Derby. Nicholas de St. Maur appeared against Hugh de Meynill, the custos of Geoffrey, son and heir of Adam de Ednesovere, to warrant to him a third part of three bovates of land in Brumiolveston, which Isolda, the widow of Adam de Ednosoure, claimed as dower against the said Nicholas. Hugh did not appear. The Sheriff is therefore commanded to take into the King's hands land of Hugh to the value of the dower claimed, and Hugh to be summoned to be at Huntingdon at fifteen days from St. Martin. m. 20. (fn. 9)
Roll No. 68.
The third membrane, headed, "Placita de diversis Comitatibus forinsecis, coram H. de Bathoniis et sociis, Justiciariis Itinerantibus, apud Bermundesi, a die Paschæ in quinque septimanas, anno XXXII." [24th May, 1248.]
Staff. William de Ferrars, Earl of Derby, sued Matilda de Sidenham for a mill and twelve acres of land in Draycote. Matilda prayed a view. A day is given to the parties at Lewes on the morrow of All Souls. A view to be made in the interim. m. 8.
Staff. Adam de Mokeleston claimed the advowson of the Church of Mokeleston versus Geoffrey Griffyn, and stated his father Adam had presented the last Parson, one Thomas de Janeston, who was admitted and instituted, and had lately resigned the Church. As Geoffrey did not deny this, he is in misericordiâ. m. 9.
Roll No. 71, Temp. H. III.
No heading; supposed to be a fragment of the Iter of Roger de Thurkelby at Gloucester, 32 H. III. (fn. 10)
Staff. William de Pyrie sued Henry, son of Robert de Pyrie, for half a virgate of land in Pyrie, into which he had no ingress except through William de Birmingham, who had demised it to him whilst the said William de Pyrie was under age, and in ward to him. Henry stated that his father Robert was seised of the tenement as of fee. The Sheriff is commanded to summon a jury to inquire into the facts, and to return the inquisition to Reading on the Octaves of Holy Trinity. A postscriptum states that the jury found in favour of William. m. 6, dorso.
Staff. Geoffrey de Kingesle for himself and his wife Alice, and Basilia, sister of Alice, called upon Richard, son of Geoffrey de Rowell, to warrant to them four bovates of land in Kingesle, and for which they hold the charter of Geoffrey, the father of Richard. Richard did not appear, and is to be resummoned to be at Hereford on the Octaves of Michaelmas. m. 6, dorso.
Staff. Magister Robert, the official of the Archdeacon of Stafford, and Thomas, the Parson of the Church of Huttokeshather, were attached to answer the complaint of John de Verdun, that they had held a plea in Court Christian concerning chattels which were not the subject of any testament or marriage, against the King's prohibition; and John stated that whereas the said Thomas was suing him for a horse belonging to one of his freemen who died, and a mare which likewise belonged to one of his villains who died, in Court Christian before the said Magister Robert, he (John) had produced to him the Royal prohibition on the Monday after the Feast of the Apostles Peter and Paul in the Church of Alveton; the said Thomas nevertheless had continued the plea, and the said Robert had heard it. The defendants deny the statement of John, and the Court finds in their favour. m. 10, dorso.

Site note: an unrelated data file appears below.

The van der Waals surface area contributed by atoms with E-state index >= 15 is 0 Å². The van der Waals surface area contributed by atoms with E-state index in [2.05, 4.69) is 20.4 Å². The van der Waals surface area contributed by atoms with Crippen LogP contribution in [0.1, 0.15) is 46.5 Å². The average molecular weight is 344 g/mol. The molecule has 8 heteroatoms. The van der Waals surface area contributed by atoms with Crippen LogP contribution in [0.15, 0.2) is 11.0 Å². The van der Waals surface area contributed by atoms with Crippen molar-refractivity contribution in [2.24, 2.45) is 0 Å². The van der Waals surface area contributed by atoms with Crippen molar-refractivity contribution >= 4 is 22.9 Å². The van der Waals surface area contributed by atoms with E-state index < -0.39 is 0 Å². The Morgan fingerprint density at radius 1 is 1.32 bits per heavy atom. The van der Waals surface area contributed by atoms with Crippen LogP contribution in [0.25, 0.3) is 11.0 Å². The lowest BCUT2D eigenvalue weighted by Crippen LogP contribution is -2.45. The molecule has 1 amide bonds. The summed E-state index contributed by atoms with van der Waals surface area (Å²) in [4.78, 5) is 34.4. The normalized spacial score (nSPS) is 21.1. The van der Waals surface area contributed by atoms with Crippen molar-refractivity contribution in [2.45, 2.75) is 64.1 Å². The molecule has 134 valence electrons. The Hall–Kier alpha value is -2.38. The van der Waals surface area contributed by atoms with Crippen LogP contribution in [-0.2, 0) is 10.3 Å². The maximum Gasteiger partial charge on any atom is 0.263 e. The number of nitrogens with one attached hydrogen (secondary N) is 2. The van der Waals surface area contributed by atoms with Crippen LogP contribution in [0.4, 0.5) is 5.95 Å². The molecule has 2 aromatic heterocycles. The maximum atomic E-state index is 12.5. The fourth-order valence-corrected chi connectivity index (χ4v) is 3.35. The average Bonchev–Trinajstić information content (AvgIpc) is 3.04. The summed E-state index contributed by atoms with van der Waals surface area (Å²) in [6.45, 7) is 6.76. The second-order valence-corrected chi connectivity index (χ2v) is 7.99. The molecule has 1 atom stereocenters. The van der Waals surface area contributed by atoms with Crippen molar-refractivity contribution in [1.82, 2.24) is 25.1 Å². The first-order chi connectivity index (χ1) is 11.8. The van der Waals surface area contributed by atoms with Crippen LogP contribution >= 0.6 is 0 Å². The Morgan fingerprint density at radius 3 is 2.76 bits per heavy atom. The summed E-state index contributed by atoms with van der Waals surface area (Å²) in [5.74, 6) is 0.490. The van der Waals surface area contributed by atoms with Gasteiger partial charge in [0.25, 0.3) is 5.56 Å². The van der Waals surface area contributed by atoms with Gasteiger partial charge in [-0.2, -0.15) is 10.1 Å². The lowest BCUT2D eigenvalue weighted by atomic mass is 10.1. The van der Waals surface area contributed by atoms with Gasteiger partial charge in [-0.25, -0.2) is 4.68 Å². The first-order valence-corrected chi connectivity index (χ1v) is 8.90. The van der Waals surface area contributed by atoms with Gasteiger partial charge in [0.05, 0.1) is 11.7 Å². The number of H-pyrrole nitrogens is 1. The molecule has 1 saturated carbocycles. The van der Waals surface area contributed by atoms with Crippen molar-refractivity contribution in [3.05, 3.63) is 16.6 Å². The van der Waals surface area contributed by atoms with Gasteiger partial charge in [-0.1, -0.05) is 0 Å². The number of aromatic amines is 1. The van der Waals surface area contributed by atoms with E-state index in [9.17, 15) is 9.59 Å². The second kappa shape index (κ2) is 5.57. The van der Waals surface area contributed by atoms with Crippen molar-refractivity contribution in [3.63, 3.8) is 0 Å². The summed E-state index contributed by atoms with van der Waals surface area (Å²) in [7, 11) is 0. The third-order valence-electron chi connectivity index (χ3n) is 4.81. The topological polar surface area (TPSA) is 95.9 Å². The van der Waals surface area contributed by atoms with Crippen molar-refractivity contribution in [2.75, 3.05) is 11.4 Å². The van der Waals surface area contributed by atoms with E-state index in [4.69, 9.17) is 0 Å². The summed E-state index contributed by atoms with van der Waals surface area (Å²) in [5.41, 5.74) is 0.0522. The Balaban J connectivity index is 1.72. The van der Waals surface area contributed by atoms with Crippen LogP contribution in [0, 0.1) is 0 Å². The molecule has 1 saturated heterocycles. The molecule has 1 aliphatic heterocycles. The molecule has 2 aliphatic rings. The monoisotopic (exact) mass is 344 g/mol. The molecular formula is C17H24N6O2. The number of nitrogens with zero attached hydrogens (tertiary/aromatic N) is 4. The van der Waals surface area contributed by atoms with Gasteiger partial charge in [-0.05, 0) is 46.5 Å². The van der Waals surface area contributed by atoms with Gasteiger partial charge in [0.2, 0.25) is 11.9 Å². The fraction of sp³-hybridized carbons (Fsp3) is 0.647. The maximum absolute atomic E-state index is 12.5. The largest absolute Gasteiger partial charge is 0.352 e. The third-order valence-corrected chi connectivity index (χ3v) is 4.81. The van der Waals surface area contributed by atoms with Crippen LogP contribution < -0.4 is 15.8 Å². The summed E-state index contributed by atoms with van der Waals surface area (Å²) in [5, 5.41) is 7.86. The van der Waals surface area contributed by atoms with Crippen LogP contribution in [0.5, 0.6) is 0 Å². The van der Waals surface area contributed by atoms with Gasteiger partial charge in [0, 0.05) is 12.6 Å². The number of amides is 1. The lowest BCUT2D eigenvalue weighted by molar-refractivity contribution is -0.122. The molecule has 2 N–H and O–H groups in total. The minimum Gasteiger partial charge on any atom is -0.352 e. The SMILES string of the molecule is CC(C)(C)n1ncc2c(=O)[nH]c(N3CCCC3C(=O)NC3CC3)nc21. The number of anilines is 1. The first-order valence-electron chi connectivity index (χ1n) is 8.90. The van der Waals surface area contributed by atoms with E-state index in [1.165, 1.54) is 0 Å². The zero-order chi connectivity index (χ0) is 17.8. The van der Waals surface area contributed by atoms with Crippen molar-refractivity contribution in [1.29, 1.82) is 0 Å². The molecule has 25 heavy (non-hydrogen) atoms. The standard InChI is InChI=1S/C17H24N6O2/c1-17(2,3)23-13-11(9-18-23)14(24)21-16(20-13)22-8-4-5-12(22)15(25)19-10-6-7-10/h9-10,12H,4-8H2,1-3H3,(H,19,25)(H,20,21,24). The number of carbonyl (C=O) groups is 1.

Staff. William de Bentelega sued Giles de Erdington for twenty acres of land in Wendingfeld (Wednesfield). Giles had made default, and the land had been taken into the King's hands. He now appeared by attorney, but could not cleanse his default "sanare defaltam." William therefore recovers seisin. m. 10, dorso.
Warw. Richard, son of William de Barre, sued Robert, son of Christiana, and sixty others (named), for entering by night his land of Barre in co. Stafford, and prostrating a fence. The defendants did not appear, and the Sheriff is ordered to distrain them to appear at the coming of the Justices at Salop. m. 10, dorso.
Staff. Richard le Harpur called upon Philip Basset and Helewise his wife, John de Sulbiri and Ralph de Waschole, and William, son of Warine de Upton, (fn. 11) to warrant to him a virgate of land in Geyton, which John de Acton claimed of him; and they did not appear; and the Sheriff was ordered to take into the King's hands land belonging to the defendants of equal value; and because they held no land in co. Stafford, the Sheriff was ordered to make an extent (i.e., a valuation) of the land in question. A postscriptum states that the Sheriff of Staffordshire sent an extent of the land to Reading at the Octaves of St. John the Baptist, and the land was extended at 20s. per annum. The Sheriff of Essex is therefore commanded to take into the King's hands land of Philip to this value, and the Sheriff of Worcester land of William to the same value, and they are to be summoned to be at Salop at the coming of the Justices. m. 11.
Staff. Julia, the widow of William le Plumer, sued Ralph, son of Philip, for one-third of three and a half acres of land, and one-third of a noke of pasture in Burton, and she sued the Master of the Hospital of St. John of Stafford for one-third of three acres of land in Rikardescote as her dower. The defendants did not appear, and the land in dispute is to be taken into the King's hands, and the defendants to be re-summoned to be at Hereford at the Octaves of Michaelmas. m. 11, dorso.
Staff. William le Marescal sued John de Verdun for fifty acres of land in Staunton, and an acre in Wutton, in which he had no ingress except through Roes de Verdun, who had disseised him unjustly of them. John stated he claimed only common of pasture in the land, and denied that Roes had unjustly disseised William. The Sheriff is ordered to summon a jury, and to return the inquisition at the advent of the Justices at Salop. m. 11, dorso.